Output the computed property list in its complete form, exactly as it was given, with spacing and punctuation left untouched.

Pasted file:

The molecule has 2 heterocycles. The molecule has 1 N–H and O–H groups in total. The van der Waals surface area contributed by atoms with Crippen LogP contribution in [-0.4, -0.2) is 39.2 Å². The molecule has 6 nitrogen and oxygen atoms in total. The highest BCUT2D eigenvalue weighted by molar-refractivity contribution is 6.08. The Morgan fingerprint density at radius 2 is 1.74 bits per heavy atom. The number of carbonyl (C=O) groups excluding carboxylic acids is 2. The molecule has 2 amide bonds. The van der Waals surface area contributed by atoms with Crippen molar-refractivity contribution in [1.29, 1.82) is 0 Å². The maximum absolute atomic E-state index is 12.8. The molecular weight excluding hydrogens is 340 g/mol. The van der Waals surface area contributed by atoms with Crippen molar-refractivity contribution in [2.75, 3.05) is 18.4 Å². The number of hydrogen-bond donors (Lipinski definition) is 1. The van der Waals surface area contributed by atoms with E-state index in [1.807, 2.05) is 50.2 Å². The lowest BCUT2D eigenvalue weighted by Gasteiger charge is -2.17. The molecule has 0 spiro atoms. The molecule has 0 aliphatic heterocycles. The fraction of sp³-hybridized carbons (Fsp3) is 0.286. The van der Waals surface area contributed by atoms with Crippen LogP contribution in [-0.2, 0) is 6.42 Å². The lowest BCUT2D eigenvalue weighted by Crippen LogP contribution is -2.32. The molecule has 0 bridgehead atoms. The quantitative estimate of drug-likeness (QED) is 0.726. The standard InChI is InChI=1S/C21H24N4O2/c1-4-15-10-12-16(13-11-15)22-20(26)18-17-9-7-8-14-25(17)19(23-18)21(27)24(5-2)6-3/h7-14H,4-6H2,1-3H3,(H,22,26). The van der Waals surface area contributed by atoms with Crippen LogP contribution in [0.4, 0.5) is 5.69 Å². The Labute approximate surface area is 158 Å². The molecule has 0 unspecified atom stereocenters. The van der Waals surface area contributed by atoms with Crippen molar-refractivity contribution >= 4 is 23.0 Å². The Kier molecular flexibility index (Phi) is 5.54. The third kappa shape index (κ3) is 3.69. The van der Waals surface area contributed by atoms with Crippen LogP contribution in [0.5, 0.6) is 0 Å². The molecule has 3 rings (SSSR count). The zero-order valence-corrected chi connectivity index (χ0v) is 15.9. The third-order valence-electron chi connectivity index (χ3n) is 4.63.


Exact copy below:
The molecule has 2 heterocycles. The molecule has 1 N–H and O–H groups in total. The van der Waals surface area contributed by atoms with Crippen LogP contribution in [-0.4, -0.2) is 39.2 Å². The molecule has 6 nitrogen and oxygen atoms in total. The highest BCUT2D eigenvalue weighted by molar-refractivity contribution is 6.08. The Morgan fingerprint density at radius 2 is 1.74 bits per heavy atom. The number of carbonyl (C=O) groups excluding carboxylic acids is 2. The molecule has 2 amide bonds. The van der Waals surface area contributed by atoms with Crippen molar-refractivity contribution in [1.29, 1.82) is 0 Å². The maximum absolute atomic E-state index is 12.8. The molecular weight excluding hydrogens is 340 g/mol. The van der Waals surface area contributed by atoms with Crippen molar-refractivity contribution in [2.75, 3.05) is 18.4 Å². The number of hydrogen-bond donors (Lipinski definition) is 1. The van der Waals surface area contributed by atoms with E-state index in [1.807, 2.05) is 50.2 Å². The lowest BCUT2D eigenvalue weighted by Gasteiger charge is -2.17. The molecule has 0 spiro atoms. The molecule has 0 aliphatic heterocycles. The fraction of sp³-hybridized carbons (Fsp3) is 0.286. The van der Waals surface area contributed by atoms with Crippen LogP contribution in [-0.2, 0) is 6.42 Å². The lowest BCUT2D eigenvalue weighted by Crippen LogP contribution is -2.32. The molecule has 0 bridgehead atoms. The quantitative estimate of drug-likeness (QED) is 0.726. The standard InChI is InChI=1S/C21H24N4O2/c1-4-15-10-12-16(13-11-15)22-20(26)18-17-9-7-8-14-25(17)19(23-18)21(27)24(5-2)6-3/h7-14H,4-6H2,1-3H3,(H,22,26). The van der Waals surface area contributed by atoms with Crippen LogP contribution in [0.4, 0.5) is 5.69 Å². The Labute approximate surface area is 158 Å². The molecule has 0 unspecified atom stereocenters. The van der Waals surface area contributed by atoms with Crippen molar-refractivity contribution >= 4 is 23.0 Å². The Kier molecular flexibility index (Phi) is 5.54. The third kappa shape index (κ3) is 3.69. The van der Waals surface area contributed by atoms with Crippen LogP contribution in [0.5, 0.6) is 0 Å². The molecule has 3 rings (SSSR count). The zero-order valence-corrected chi connectivity index (χ0v) is 15.9. The third-order valence-electron chi connectivity index (χ3n) is 4.63.